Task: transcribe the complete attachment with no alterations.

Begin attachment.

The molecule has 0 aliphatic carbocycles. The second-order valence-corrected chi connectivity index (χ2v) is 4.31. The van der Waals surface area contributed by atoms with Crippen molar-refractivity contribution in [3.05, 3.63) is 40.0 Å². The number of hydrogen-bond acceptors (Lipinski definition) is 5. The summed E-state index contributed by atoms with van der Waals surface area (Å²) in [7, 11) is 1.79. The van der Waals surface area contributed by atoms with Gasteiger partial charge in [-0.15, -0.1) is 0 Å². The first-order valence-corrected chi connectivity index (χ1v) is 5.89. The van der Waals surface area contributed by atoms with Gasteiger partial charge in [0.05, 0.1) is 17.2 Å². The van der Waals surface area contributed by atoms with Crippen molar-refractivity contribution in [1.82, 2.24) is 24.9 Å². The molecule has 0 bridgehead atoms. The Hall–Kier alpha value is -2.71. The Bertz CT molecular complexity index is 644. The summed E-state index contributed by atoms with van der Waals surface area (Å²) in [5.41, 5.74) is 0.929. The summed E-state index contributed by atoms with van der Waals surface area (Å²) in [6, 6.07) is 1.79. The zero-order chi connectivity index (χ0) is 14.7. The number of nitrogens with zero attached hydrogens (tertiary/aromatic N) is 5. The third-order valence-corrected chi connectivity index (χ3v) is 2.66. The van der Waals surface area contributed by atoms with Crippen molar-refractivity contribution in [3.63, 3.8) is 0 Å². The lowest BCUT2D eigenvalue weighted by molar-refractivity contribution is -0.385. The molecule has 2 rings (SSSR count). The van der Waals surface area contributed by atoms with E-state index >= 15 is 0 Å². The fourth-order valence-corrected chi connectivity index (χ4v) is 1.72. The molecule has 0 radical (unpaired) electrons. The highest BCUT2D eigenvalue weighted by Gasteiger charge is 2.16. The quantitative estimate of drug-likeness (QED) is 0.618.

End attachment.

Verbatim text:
The molecule has 0 aliphatic carbocycles. The second-order valence-corrected chi connectivity index (χ2v) is 4.31. The van der Waals surface area contributed by atoms with Crippen molar-refractivity contribution in [3.05, 3.63) is 40.0 Å². The number of hydrogen-bond acceptors (Lipinski definition) is 5. The summed E-state index contributed by atoms with van der Waals surface area (Å²) in [7, 11) is 1.79. The van der Waals surface area contributed by atoms with Gasteiger partial charge in [-0.15, -0.1) is 0 Å². The first-order valence-corrected chi connectivity index (χ1v) is 5.89. The van der Waals surface area contributed by atoms with Gasteiger partial charge in [0.05, 0.1) is 17.2 Å². The van der Waals surface area contributed by atoms with Crippen molar-refractivity contribution in [1.82, 2.24) is 24.9 Å². The molecule has 0 bridgehead atoms. The Hall–Kier alpha value is -2.71. The Bertz CT molecular complexity index is 644. The summed E-state index contributed by atoms with van der Waals surface area (Å²) in [5.41, 5.74) is 0.929. The summed E-state index contributed by atoms with van der Waals surface area (Å²) in [6, 6.07) is 1.79. The zero-order chi connectivity index (χ0) is 14.7. The number of nitrogens with zero attached hydrogens (tertiary/aromatic N) is 5. The third-order valence-corrected chi connectivity index (χ3v) is 2.66. The van der Waals surface area contributed by atoms with Crippen molar-refractivity contribution in [3.63, 3.8) is 0 Å². The lowest BCUT2D eigenvalue weighted by molar-refractivity contribution is -0.385. The molecule has 2 rings (SSSR count). The van der Waals surface area contributed by atoms with E-state index >= 15 is 0 Å². The fourth-order valence-corrected chi connectivity index (χ4v) is 1.72. The molecule has 0 radical (unpaired) electrons. The highest BCUT2D eigenvalue weighted by Gasteiger charge is 2.16. The quantitative estimate of drug-likeness (QED) is 0.618.